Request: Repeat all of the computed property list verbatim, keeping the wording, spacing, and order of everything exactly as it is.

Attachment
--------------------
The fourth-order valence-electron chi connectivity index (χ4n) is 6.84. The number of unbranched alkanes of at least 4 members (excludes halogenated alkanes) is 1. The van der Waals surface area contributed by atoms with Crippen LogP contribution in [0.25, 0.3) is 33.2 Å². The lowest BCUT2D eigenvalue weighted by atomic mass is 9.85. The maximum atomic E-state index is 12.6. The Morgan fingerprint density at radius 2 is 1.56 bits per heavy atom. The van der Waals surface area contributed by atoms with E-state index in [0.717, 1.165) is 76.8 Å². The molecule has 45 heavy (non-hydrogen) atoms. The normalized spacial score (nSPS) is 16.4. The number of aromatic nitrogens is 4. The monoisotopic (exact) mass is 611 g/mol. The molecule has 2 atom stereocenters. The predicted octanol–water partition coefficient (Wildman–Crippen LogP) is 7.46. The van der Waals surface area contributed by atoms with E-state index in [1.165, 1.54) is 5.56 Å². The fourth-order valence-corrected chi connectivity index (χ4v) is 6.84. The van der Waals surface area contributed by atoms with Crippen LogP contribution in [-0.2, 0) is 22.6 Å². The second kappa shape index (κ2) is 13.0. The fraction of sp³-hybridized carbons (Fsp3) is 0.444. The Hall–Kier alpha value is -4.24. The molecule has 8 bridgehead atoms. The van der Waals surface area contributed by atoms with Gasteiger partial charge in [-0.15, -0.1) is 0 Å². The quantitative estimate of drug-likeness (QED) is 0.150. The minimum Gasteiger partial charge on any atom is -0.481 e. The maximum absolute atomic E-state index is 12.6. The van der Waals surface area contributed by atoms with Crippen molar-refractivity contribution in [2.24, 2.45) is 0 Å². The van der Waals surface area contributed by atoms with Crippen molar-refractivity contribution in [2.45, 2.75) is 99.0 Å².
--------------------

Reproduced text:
The fourth-order valence-electron chi connectivity index (χ4n) is 6.84. The number of unbranched alkanes of at least 4 members (excludes halogenated alkanes) is 1. The van der Waals surface area contributed by atoms with Crippen LogP contribution in [0.25, 0.3) is 33.2 Å². The lowest BCUT2D eigenvalue weighted by atomic mass is 9.85. The maximum atomic E-state index is 12.6. The Morgan fingerprint density at radius 2 is 1.56 bits per heavy atom. The van der Waals surface area contributed by atoms with E-state index in [0.717, 1.165) is 76.8 Å². The molecule has 45 heavy (non-hydrogen) atoms. The normalized spacial score (nSPS) is 16.4. The number of aromatic nitrogens is 4. The monoisotopic (exact) mass is 611 g/mol. The molecule has 2 atom stereocenters. The predicted octanol–water partition coefficient (Wildman–Crippen LogP) is 7.46. The van der Waals surface area contributed by atoms with E-state index in [1.165, 1.54) is 5.56 Å². The fourth-order valence-corrected chi connectivity index (χ4v) is 6.84. The van der Waals surface area contributed by atoms with Crippen LogP contribution in [-0.2, 0) is 22.6 Å². The second kappa shape index (κ2) is 13.0. The fraction of sp³-hybridized carbons (Fsp3) is 0.444. The Hall–Kier alpha value is -4.24. The molecule has 8 bridgehead atoms. The van der Waals surface area contributed by atoms with Gasteiger partial charge in [-0.15, -0.1) is 0 Å². The quantitative estimate of drug-likeness (QED) is 0.150. The minimum Gasteiger partial charge on any atom is -0.481 e. The maximum absolute atomic E-state index is 12.6. The van der Waals surface area contributed by atoms with Crippen molar-refractivity contribution in [2.24, 2.45) is 0 Å². The van der Waals surface area contributed by atoms with Crippen molar-refractivity contribution in [2.45, 2.75) is 99.0 Å².